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Picture this: you are sat at your desk trying to focus on your workload. You are tired and unfocused. It is home time and your colleagues are leaving one-by-one. You want to go home but you can’t, you need to finish this mountain of work by tomorrow morning. The workload your colleague was to help you with, but didn’t, and now you have to put twice as much effort into catching up.

Unfortunately, everybody has come across somebody who is work-shy. Their lack of emotion is a drag and frustrating to say the least. If your co-worker isn’t pulling their weight, you may be tempted to bring this issue up with management. Before you do, you should attempt these subtle strategies. By doing so, you’ll earn respect from your fellow employees and your attempts could get you recognised for a promotion!

If you’re an authority figure in your business and notice certain employees are slacking, you need to take time out to effectively sort this problem. If co-workers notice that certain employees are getting paid the same as them for doing less work, the problem will soon spread.

Here are ten solutions to diminishing those idle office drifters:

1. Stay calm and continue to make progression on your work targets. If your co-workers poor efforts drive you to distraction, you will ultimately become as idle as them. Instead, carry on with your duties and do some thinking on how best to handle the situation.

2. Remember that no one is a mind-reader. Make sure there are no crossed wires and your co-workers know the input required to meet specific deadlines. Don’t nag and get annoyed with their efforts, this will further communication problems.

3. If your co-worker hasn’t always been a poor performer, there could be a situation outside of work occurring. Are they coming to terms with being a newly working parent? Or perhaps they are struggling to find financial stability? Whatever their circumstances, you should make them feel at ease. Make them aware of support avenues and that you are there for them.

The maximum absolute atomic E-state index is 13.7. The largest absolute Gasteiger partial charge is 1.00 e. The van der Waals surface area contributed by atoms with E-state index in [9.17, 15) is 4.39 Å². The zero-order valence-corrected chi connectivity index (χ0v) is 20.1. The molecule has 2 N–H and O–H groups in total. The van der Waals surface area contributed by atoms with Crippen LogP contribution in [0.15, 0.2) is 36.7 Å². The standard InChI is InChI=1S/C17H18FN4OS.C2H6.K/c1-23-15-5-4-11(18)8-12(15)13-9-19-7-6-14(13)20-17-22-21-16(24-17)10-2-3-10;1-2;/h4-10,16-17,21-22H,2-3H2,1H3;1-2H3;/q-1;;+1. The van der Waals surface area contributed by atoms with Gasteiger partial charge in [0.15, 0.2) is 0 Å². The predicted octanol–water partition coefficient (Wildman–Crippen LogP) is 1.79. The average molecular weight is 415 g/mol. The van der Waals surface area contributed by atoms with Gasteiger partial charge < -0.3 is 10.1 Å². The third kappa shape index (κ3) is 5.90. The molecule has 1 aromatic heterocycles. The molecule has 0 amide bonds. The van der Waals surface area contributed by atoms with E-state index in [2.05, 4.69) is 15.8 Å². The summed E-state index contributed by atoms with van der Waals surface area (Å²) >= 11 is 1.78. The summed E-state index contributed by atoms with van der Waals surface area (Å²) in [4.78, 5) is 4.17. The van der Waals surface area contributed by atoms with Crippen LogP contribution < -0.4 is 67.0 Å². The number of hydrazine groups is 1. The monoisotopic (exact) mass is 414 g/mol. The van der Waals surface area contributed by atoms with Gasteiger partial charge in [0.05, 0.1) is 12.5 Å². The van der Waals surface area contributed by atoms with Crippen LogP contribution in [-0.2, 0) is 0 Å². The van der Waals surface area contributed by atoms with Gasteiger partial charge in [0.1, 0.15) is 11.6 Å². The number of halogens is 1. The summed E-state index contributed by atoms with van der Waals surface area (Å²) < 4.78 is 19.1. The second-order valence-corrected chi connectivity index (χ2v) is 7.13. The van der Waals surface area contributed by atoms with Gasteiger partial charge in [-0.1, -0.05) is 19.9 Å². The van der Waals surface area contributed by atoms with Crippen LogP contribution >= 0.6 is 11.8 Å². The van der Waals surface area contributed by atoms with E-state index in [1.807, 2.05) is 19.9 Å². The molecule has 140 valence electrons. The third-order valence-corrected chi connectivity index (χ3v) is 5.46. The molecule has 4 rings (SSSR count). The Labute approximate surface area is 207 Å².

4. If you have to stay behind to get work done and pull long hours, don’t get angry, be motivational and encourage others to do so too. Be enthusiastic, be proactive and be the voice of reason.

5. Never give in and do the work yourself just because it is easier than persistently asking from others. As your stress levels topples, you will end up hurting yourself. Instead, make sure the tasks are on your co-workers radar by pulling them aside and telling them that it is important they follow through.

6. What does your work policy manual say? Do you have certain targets to meet in your contract? Make this known to your co-worker as their lack of performance could effectively damage their career. Help your co-workers by prioritising tasks and holding regular meetings to determine the progression being made.

7. Create a suggestion box. Sometimes employees don’t want to say things out loud in group discussions. You may even find that it’s you whom is effecting the teams accomplishments.

8. When your co-worker does eventually pull through with the work required, acknowledge their contributions. You may be resentful and angry at that said individual, but it doesn’t resolve the situation or help future tasks.

9. Management should encourage team building activities to allow one another to develop a working bond. By organising after-work meet-ups, employees will develop a better attitude towards their work and inevitably work towards the same goal.

10. Keep in mind that there is no ‘I’ in team and each member has their own strengths and weaknesses. If they continue to cause problems to the teams performance, discuss with management for further actions to be made.

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Posted by Dawn

Dawn writes for alldayPA, a telephone answering service offering businesses a bespoke call handing service 24 hours a day, 365 days a year.

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